Portage and Main blocked by pipeline protesters

Winnipeggers act in solidarity with Wet’suwet’en First Nation land protectors

Winnipeg protesters flooded the Portage and Main intersection during rush hour Thursday in solidarity with Wet’suwet’en land protectors in B.C.

Members of the Wet’suwet’en First Nation have been attempting to block construction of the planned Coastal GasLink pipeline, which would run through their territory, by setting up checkpoints along the proposed pipeline.

On Jan. 7, the RCMP set up a roadblock near one of the camps and arrested 14 people. Multiple reporters and protesters reported that communication signals — namely WiFi— had been disrupted at the time of the arrests.

By Jan. 10, a deal was reached with the RCMP that allowed construction crews to reach the site.

While the nation’s band councils have approved it, hereditary chiefs in the area say they are still opposed to the pipeline.

The positions are two separate levels of First Nations leadership. While band councils are elected representatives of the land reserves in Indigenous communities, hereditary chiefs are community leaders wherein the position has been passed down through families.

Prime Minister Justin Trudeau was criticized for the RCMP’s actions during a town hall in Kamloops, B.C., Thursday. He said he understood people’s frustration and that the process would take time, adding that the current government has been doing “a better job of” reconciliation efforts.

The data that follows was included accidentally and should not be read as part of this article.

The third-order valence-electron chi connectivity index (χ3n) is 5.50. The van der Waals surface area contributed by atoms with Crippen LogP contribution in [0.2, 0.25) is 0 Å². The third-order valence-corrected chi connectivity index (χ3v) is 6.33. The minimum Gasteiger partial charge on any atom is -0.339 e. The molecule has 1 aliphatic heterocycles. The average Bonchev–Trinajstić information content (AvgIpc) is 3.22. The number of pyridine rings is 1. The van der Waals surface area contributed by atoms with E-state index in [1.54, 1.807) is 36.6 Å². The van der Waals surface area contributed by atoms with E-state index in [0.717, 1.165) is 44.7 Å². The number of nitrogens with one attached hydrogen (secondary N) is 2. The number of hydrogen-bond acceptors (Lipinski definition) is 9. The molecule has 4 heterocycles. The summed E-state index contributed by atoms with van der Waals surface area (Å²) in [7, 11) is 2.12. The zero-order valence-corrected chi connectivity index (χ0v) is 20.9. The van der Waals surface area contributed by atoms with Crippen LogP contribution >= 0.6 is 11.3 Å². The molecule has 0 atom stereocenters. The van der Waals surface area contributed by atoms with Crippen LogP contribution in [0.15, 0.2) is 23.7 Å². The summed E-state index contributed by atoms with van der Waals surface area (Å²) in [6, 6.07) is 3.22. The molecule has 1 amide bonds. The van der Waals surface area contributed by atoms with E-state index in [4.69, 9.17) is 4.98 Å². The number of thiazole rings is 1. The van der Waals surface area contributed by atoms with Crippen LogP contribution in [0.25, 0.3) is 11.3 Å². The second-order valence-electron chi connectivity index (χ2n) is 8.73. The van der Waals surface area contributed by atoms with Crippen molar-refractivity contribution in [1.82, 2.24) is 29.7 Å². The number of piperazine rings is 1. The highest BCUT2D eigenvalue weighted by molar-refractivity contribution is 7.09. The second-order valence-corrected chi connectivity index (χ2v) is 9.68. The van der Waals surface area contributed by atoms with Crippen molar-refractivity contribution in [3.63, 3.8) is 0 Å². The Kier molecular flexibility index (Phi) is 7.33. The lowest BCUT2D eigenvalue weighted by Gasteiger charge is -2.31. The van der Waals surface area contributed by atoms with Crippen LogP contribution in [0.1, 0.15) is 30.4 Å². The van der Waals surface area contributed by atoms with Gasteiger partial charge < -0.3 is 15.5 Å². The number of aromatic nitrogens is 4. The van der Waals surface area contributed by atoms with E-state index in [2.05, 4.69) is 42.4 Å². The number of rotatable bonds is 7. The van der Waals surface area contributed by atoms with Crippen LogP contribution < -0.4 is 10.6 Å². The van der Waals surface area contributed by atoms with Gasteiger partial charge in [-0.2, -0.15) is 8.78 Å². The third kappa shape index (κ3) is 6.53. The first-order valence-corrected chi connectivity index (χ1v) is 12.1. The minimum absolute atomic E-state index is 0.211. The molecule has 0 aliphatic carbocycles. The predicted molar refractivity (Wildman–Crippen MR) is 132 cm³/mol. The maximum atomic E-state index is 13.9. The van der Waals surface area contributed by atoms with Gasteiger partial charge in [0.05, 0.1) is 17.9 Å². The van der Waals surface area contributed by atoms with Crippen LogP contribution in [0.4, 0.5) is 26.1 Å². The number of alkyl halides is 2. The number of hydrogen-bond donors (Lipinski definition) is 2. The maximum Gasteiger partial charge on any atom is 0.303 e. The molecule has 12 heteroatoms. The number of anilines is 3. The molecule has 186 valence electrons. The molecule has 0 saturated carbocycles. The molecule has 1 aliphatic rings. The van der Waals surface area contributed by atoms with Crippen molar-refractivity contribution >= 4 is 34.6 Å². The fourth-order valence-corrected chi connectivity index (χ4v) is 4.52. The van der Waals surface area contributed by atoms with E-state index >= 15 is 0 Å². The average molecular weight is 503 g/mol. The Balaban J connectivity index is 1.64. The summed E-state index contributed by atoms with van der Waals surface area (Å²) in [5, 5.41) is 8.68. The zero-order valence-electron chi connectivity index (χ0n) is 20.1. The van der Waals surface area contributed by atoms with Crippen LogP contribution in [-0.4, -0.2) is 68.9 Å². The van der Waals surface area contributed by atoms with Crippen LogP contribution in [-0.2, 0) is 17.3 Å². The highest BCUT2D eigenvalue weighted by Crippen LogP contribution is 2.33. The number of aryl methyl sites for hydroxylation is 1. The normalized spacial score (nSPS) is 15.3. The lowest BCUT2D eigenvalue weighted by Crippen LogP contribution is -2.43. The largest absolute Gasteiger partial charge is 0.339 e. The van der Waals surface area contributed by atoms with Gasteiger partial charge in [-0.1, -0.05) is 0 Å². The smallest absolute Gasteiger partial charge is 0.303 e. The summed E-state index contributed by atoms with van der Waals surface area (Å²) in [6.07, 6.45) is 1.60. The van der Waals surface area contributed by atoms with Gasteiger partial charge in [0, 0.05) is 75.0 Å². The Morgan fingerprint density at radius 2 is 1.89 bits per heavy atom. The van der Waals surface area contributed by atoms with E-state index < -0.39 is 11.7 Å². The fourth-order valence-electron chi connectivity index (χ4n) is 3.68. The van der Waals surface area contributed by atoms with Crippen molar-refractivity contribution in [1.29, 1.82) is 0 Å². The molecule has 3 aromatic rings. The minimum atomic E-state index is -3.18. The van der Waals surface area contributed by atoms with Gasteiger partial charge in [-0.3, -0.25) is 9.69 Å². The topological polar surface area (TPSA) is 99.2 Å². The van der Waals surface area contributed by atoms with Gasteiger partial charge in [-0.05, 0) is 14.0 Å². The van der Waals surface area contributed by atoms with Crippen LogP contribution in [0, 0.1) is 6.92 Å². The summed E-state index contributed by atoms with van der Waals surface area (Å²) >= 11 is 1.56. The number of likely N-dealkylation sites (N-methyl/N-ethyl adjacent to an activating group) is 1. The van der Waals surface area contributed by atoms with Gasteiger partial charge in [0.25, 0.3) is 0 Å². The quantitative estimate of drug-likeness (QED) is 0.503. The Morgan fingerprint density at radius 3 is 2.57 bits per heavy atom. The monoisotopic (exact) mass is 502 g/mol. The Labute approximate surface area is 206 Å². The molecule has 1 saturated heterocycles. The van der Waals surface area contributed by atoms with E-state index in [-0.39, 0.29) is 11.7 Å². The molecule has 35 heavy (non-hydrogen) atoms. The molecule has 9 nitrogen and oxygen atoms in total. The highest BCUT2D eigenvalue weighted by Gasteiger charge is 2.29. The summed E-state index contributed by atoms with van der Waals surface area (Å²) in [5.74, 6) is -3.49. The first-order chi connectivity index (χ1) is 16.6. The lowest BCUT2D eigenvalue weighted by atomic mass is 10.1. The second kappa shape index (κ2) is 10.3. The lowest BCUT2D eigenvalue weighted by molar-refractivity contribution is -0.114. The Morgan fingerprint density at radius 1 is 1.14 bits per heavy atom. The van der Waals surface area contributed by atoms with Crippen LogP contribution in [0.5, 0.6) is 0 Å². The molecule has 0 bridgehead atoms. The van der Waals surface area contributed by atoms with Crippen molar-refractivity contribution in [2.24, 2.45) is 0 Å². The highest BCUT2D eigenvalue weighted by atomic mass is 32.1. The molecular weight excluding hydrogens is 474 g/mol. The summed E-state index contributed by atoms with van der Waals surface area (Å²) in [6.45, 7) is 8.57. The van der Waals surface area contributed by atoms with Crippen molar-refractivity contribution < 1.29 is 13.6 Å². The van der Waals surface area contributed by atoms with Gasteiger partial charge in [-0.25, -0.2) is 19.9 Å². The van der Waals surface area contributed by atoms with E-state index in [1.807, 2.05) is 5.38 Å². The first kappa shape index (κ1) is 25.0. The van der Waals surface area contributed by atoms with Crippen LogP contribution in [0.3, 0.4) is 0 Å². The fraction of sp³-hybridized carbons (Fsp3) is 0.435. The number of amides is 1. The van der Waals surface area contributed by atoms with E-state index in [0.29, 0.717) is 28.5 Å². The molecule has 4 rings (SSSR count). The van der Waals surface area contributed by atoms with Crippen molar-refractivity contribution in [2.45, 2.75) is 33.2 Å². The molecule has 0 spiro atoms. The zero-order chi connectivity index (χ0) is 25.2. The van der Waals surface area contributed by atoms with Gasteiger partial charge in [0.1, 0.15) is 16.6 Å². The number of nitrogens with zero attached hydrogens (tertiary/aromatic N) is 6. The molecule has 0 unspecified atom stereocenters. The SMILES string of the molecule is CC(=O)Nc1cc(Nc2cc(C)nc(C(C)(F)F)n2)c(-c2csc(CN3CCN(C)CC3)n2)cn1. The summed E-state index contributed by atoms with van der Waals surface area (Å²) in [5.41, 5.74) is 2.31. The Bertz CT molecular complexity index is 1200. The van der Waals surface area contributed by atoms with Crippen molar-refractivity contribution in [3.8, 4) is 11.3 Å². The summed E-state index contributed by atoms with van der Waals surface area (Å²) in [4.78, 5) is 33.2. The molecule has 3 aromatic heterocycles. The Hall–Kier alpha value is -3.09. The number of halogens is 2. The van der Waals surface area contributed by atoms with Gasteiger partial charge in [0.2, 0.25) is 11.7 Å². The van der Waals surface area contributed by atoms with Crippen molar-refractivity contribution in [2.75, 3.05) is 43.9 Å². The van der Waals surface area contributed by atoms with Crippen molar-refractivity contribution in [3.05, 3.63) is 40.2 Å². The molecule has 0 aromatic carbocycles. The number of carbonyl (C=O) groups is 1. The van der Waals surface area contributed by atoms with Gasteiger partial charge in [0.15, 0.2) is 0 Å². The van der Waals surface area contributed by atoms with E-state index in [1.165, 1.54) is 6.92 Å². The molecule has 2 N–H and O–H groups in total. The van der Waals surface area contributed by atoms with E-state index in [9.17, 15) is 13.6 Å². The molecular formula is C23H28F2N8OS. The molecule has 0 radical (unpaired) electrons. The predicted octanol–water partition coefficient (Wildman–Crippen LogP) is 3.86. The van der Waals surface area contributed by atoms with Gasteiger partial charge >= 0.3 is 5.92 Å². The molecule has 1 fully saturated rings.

In Winnipeg, protesters carried signs in support of the activists in B.C. and called on local politicians to condemn the pipeline.

River Steele Guillas, a U of M student, said he came out to protest not just the invasion of Wet’suwet’en territory, but all “unsustainable” pipelines being built.

“Frankly, as we’re harvesting the resources from this planet, the planet’s throwing it right back at us with extreme weather patterns,” he said.

Guillas said it was provincial lawmakers’ “sovereign jurisdiction and right” to speak up on the issue.

“I think with all provincial lawmakers, and this applies to every single province out there, it is up to them […] to do something about this,” he said.

“That’s why the provinces were formed in the first place.”

B.C. premier John Horgan has expressed support for the pipeline project.

The Winnipeg protest lasted just over an hour and comes after several other efforts — protesters met earlier in the day to create signage at the University of Winnipeg Hive, and a 24-hour sacred fire was lit on the Manitoba legislature grounds Tuesday in solidarity with the Wet’suwet’en First Nation.

One person in attendance who clarified he would prefer to be referred to as a “land defender,” Ryan Beardy, came with his two children because it was “the right thing to do.”

“I think it’s about time, and it’s also about setting a good example.”

His daughter, Chyanna, eight and son Isaiah, six, carried signs that said “Our rights my future” and “Water is life.”

“It’s about standing up for what’s right in this country and raising the next generation,” Beardy said.

“This isn’t only about us — this is about them.”